This paper examines the secret normativity of performativity, which is to say speech act theory, within queer theory and specifically in postcolonial contexts. For it is precisely within the postcolony where forms of citation are the primary mode of sexual subjectivity. It is also the space where financial instruments like derivatives, social theory and pharmaceuticals actively produce queer connections and contestations through the circulation of ostensibly universal subjects, be they the risk-bearing entrepreneur, the scholar, or the (biological) human. The political impasse produced by Austinian performativity in queer theory is rooted in the secret normativity of speech act theory, which inadvertently shores up biological dualisms it putatively troubles. This analysis will consider a range of practices of cultural citation by black LGBTQ and gender nonconforming South Africans. Such practices cite both liberal and ethnic cultural spheres when juxtaposing multiple gender and sexual identities within the same hybrid form of queer personhood. The figure of the gay woman—not a lesbian or trans subject, but rather a gay man who is also, alternately a woman—is exemplary in this regard. I explore citational sexuality in the particular context of a global clinical trial where many black gay women were coded as men who have sex with men (MSM) to determine the efficacy of antiretrovirals (ARVs) to hedge HIV risk. In this vein, new forms of global biofinancial connectivity expressed by biomedical risk hedging practices—what I term derivative subjectivity—implicitly depend upon the construal of sexuality and queerness as citation.
Thinking (with) bodies: affect, ontology and queer worlding from "Africa"
Drawing from our respective situated theorizations of desire from urban Africa, we argue that ethnographic processes of body-sensorial knowledge production can unfold non-representational modes of evoking erotic worlds that are (co)produced in the act of thinking and feeling “sex”.
Starting from the obvious fact that our interlocutors "think sex" as much as we do (Rubin 1984), we argue that queer anthropology should look for ways to theorize sex with and alongside them, rather than assuming an objectivist position from where it can pretend to "explain" what we like to conceptualize as their "practices". At the same time, we call for queer epistemological and methodological approaches that fully take into account the sensorial, affective and bodily aspects of "thinking" sex. We argue that we need to go beyond the tiresome "identities" vs. "practices" binaries in anthropological writings on sex, gender and desire. One way to do so, we suggest, is to tap into the mundane processes of thinking and feeling sex as potential theorizations in themselves. Everyday "sex" indeed creates situated body-sensorial knowledge that brings specific erotic worlds into being, often from eccentric positions in contemporary geographies of power and knowledge. Drawing on our respective fieldwork on erotic desire in urban DR Congo, Ghana and Kenya, this paper explores how queer ethnographic modes of being with - and accountable to - our interlocutors entail processes of body-sensorial knowledge production, which allow for non-representative attempts to evoke sexual worlds that often evaporate as soon as they are put into words. We suggest that the act of ethnography entails a bodily method for approaching our interlocutors' statements, concepts and practices as the possibility of different affective (and sometimes queer) "worlds" rather than as merely different representations of reality.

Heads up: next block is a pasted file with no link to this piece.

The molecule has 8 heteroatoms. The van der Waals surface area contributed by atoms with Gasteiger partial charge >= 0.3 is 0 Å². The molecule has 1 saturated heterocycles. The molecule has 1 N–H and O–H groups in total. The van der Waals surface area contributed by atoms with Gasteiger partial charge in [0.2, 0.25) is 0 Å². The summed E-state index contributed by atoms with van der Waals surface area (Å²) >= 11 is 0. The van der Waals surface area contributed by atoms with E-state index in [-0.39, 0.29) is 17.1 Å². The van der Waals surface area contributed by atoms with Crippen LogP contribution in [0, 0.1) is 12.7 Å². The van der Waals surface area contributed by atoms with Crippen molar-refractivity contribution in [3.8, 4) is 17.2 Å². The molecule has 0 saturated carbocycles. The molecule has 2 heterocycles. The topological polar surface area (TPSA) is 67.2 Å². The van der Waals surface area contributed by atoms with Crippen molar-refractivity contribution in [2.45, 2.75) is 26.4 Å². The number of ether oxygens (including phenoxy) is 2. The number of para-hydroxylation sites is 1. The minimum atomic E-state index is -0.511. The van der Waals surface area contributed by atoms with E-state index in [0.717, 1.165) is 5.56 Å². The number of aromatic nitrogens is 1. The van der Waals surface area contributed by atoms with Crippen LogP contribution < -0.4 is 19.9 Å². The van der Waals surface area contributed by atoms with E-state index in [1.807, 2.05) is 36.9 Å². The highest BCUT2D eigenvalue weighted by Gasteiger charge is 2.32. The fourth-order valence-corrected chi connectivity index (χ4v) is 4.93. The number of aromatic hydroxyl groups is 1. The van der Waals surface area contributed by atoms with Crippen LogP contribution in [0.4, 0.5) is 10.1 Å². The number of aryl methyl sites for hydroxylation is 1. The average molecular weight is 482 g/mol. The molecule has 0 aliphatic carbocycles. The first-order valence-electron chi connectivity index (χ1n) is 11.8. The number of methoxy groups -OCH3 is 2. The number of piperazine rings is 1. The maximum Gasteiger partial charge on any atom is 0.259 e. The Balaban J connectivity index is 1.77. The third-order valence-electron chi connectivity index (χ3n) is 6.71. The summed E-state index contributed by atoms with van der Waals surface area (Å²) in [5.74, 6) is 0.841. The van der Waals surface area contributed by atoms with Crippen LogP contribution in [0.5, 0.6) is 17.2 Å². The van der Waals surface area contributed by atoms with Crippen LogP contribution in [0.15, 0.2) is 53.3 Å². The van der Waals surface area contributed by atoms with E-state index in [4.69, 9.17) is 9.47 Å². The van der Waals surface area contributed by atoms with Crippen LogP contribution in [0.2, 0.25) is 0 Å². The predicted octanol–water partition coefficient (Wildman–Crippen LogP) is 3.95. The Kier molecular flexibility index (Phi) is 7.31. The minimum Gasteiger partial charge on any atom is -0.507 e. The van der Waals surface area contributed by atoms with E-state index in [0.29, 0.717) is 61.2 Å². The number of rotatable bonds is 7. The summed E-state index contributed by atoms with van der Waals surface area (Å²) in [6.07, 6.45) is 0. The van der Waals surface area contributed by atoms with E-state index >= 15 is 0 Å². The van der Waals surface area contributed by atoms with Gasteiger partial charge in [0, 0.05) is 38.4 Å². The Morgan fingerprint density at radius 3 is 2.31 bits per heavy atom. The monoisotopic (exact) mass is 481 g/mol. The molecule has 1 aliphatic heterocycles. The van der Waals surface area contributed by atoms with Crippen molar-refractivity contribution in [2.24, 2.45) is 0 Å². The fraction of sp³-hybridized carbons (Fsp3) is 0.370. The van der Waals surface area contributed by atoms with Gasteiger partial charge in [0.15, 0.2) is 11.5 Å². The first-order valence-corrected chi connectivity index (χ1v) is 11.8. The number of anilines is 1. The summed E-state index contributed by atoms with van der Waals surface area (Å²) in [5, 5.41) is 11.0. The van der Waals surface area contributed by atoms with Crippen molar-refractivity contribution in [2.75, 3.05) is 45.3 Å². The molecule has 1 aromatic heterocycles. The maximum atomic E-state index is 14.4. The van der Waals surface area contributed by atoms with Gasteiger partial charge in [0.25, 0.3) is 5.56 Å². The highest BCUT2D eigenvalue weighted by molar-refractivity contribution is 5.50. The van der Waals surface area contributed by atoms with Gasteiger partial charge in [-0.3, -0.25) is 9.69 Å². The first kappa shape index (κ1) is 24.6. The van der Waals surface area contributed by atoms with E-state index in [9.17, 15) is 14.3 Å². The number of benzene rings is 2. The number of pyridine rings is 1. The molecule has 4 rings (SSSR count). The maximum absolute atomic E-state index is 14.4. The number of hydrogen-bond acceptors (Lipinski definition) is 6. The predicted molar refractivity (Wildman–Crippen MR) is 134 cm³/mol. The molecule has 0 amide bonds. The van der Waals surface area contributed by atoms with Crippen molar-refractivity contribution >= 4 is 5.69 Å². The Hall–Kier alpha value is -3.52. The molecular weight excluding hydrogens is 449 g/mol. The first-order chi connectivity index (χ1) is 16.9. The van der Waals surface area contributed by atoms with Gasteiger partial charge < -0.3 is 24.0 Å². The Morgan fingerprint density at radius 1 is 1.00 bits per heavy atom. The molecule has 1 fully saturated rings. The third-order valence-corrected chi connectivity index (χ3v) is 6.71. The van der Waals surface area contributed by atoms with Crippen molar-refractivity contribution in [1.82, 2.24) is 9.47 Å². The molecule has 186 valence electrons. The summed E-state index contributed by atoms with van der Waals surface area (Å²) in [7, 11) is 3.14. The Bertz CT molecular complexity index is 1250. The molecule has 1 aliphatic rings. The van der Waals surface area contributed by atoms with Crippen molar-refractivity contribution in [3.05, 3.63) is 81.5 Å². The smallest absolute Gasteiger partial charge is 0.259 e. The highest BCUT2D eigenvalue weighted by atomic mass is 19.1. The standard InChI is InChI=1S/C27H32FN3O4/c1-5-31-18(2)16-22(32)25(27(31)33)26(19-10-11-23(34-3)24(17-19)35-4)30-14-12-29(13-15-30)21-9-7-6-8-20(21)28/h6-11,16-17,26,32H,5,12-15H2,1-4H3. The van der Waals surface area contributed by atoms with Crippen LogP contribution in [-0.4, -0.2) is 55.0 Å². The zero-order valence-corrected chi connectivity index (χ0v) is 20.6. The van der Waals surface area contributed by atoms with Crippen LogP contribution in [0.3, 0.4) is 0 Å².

Whose knowledge, whose ethnography: humanitarian knowledge/power and Syrian queer/LGBT refugees
This paper reflects on the nexus of humanitarian knowledge/power and the ways it complicates the dynamics of (ethnographic) knowledge production on queerness within the context of the recent global, humanitarian attention towards Syrian queer/LGBT refugees, specifically in Istanbul, Turkey.
Based on ethnographic fieldwork in Istanbul, Turkey, August until December 2015, with the Syrian queer refugee communities, I want to expound upon the difficulties I had in the field as a "friend-ethnographer"; not only as an academic-activist, but also Syrian, gay, and a close friend/friend/acquaintance of many of the subjects of my research. Against the backdrop of an overwhelming lack of ethnographic accounts of queerness in MENA and a rise in the production of superficial, sensational, journalistic accounts of sexuality and gender variance across the region, a different set of ethical responsibilities face the "simultaneously insider and outsider" ethnographer when it comes to knowledge production on gender and sexuality within the Syrian refugee context. Caught between the constant urge to tell me the "truth" about how they constantly perform what they believe will secure humanitarian benevolence and the "fear" of having their concerns and critique of these same institutions discovered, the classical tension of what to make public and what not has intensified. I wish to reflect on the challenges and limitations on knowledge production within MENA and by MENA academic-activists this tension creates within the highly-politicized question of Syrian LGBT refugees. My aim is not to contemplate the role of the ethnographer in general; rather, I want to delve into the problematic and the ethical challenges of being a Syrian, gay ethnographer, writing about Syrian gay refugees, who are restricted in their ability to speak by the very institutions that claim to want to liberate them.
This panel is closed to new paper proposals.